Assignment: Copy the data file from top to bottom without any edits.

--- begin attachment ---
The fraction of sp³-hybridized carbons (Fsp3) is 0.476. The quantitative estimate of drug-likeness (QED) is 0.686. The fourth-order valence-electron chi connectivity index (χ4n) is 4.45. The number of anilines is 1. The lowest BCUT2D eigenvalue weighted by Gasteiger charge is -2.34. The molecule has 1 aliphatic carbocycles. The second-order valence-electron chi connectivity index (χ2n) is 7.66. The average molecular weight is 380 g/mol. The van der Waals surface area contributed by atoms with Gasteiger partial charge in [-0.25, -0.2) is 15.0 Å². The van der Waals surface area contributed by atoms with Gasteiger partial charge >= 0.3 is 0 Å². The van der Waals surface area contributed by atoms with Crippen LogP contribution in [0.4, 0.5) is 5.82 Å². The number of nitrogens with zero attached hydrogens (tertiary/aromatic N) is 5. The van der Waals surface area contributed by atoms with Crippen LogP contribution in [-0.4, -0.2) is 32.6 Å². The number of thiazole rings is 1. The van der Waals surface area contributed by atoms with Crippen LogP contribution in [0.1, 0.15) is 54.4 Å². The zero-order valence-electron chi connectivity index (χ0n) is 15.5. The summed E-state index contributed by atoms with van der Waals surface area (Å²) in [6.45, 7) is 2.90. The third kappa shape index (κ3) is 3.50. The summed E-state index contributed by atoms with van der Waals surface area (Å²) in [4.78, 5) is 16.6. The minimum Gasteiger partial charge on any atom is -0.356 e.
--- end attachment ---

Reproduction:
The fraction of sp³-hybridized carbons (Fsp3) is 0.476. The quantitative estimate of drug-likeness (QED) is 0.686. The fourth-order valence-electron chi connectivity index (χ4n) is 4.45. The number of anilines is 1. The lowest BCUT2D eigenvalue weighted by Gasteiger charge is -2.34. The molecule has 1 aliphatic carbocycles. The second-order valence-electron chi connectivity index (χ2n) is 7.66. The average molecular weight is 380 g/mol. The van der Waals surface area contributed by atoms with Gasteiger partial charge in [-0.25, -0.2) is 15.0 Å². The van der Waals surface area contributed by atoms with Gasteiger partial charge >= 0.3 is 0 Å². The van der Waals surface area contributed by atoms with Crippen LogP contribution in [0.4, 0.5) is 5.82 Å². The number of nitrogens with zero attached hydrogens (tertiary/aromatic N) is 5. The van der Waals surface area contributed by atoms with Crippen LogP contribution in [-0.4, -0.2) is 32.6 Å². The number of thiazole rings is 1. The van der Waals surface area contributed by atoms with Crippen LogP contribution in [0.1, 0.15) is 54.4 Å². The zero-order valence-electron chi connectivity index (χ0n) is 15.5. The summed E-state index contributed by atoms with van der Waals surface area (Å²) in [6.45, 7) is 2.90. The third kappa shape index (κ3) is 3.50. The summed E-state index contributed by atoms with van der Waals surface area (Å²) in [4.78, 5) is 16.6. The minimum Gasteiger partial charge on any atom is -0.356 e.